From Silicon Alley Insider: Coming soon to Wal-Mart: The new AC/DC album. Not coming to Wal-Mart for much longer: Most other music.
Following in the footsteps of the Eagles and Journey (and
, too), Sony’s (SNE) AC/DC will sell its next CD exclusively at Wal-Mart. The WSJ notes that
. But the paper also notes that Wal-Mart, like the rest of the big box retailers, no longer sees the value in selling music in general, and is cutting back on the rest of its offerings:
But even as it strikes novel deals with a handful of artists and labels, Wal-Mart is preparing changes in its approach to selling the vast majority of music. It is unclear what the upshot of those changes will be, but one likely scenario involves cuts in the number of music titles the chain carries… Wal-Mart executives, frustrated by perennially declining CD sales, have been quietly exploring changes in their approach to selling music. The company has described different versions of its potential new strategy to different players in the music industry.
This is a trend that’s been developing for some time, and one we wrote about last year: All of the big retailers have been cutting back on the amount of space they’re dedicating to music sales.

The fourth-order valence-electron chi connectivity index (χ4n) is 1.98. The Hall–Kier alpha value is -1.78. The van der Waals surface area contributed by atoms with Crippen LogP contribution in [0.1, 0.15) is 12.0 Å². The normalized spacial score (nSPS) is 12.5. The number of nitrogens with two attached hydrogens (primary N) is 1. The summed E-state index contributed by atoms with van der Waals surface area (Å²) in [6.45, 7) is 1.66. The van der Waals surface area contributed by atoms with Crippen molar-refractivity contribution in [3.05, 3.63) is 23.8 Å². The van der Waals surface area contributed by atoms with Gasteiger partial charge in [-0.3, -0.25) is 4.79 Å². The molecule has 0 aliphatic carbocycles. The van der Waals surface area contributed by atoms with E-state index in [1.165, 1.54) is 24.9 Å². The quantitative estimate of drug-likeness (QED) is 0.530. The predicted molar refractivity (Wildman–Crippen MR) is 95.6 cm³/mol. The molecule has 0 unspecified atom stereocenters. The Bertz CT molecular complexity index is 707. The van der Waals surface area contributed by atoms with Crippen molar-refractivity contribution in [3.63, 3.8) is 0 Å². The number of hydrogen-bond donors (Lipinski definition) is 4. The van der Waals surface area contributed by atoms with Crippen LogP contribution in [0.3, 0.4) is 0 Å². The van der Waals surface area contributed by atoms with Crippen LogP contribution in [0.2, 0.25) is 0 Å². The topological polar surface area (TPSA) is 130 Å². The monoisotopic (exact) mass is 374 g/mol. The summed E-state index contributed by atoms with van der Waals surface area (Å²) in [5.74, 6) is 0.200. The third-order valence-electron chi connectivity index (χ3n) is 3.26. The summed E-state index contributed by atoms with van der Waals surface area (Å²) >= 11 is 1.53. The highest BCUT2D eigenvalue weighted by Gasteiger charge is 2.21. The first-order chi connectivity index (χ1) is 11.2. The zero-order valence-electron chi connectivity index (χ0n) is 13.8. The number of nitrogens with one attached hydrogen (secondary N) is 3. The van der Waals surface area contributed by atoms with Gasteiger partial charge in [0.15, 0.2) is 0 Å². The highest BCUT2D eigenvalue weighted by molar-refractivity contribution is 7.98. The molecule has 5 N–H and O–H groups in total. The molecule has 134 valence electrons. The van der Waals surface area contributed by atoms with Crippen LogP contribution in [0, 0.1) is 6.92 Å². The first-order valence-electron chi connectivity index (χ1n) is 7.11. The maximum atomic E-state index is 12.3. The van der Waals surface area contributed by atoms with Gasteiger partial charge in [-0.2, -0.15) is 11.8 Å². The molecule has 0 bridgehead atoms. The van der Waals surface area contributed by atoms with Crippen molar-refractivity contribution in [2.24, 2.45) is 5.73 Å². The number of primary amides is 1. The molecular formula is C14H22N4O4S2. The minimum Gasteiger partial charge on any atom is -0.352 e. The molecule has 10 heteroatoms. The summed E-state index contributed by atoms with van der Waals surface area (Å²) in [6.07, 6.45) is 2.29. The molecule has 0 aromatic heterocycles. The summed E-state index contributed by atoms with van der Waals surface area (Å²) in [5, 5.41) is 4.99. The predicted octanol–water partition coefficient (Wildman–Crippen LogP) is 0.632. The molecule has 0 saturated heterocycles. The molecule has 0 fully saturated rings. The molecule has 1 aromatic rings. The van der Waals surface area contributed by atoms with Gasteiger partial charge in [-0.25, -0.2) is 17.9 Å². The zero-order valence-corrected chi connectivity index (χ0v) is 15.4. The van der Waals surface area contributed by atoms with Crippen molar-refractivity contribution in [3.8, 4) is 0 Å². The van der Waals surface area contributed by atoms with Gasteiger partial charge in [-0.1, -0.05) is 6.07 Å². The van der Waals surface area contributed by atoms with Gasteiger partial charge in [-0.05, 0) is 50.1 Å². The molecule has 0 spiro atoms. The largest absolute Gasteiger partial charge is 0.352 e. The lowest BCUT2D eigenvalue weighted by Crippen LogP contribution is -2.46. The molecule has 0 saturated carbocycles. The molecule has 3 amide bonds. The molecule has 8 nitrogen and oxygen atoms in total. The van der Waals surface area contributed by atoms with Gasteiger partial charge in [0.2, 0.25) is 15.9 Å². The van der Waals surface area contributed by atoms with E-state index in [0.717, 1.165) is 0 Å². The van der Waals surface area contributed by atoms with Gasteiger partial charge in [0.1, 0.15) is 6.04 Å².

But a retail cutback could be much more damaging than any single year revenue decline. In a worst-case scenario, and one we think is quite likely, a cutback sets off a self-fulfilling prophecy: Retailers stock less music, so consumers have less to choose from, and then buy even less, causing retailers to stock even less. Repeat.
But isn’t this good news for Amazon, iTunes and everyone else who sells music online? Won’t people who can’t get a CD at Wal-Mart head to the Web to instead? We don’t think so.
Wal-Mart (WMT), Target (TGT), Best Buy (BBY) sell the majority of music in this country, but they’re generally not selling it to people who are looking to buy music. They’re at the store to buy a refrigerator, or socks, or whatever. Reduce the amount of floorspace you dedicate to music, and those sales go away. And they’re not coming back, period.
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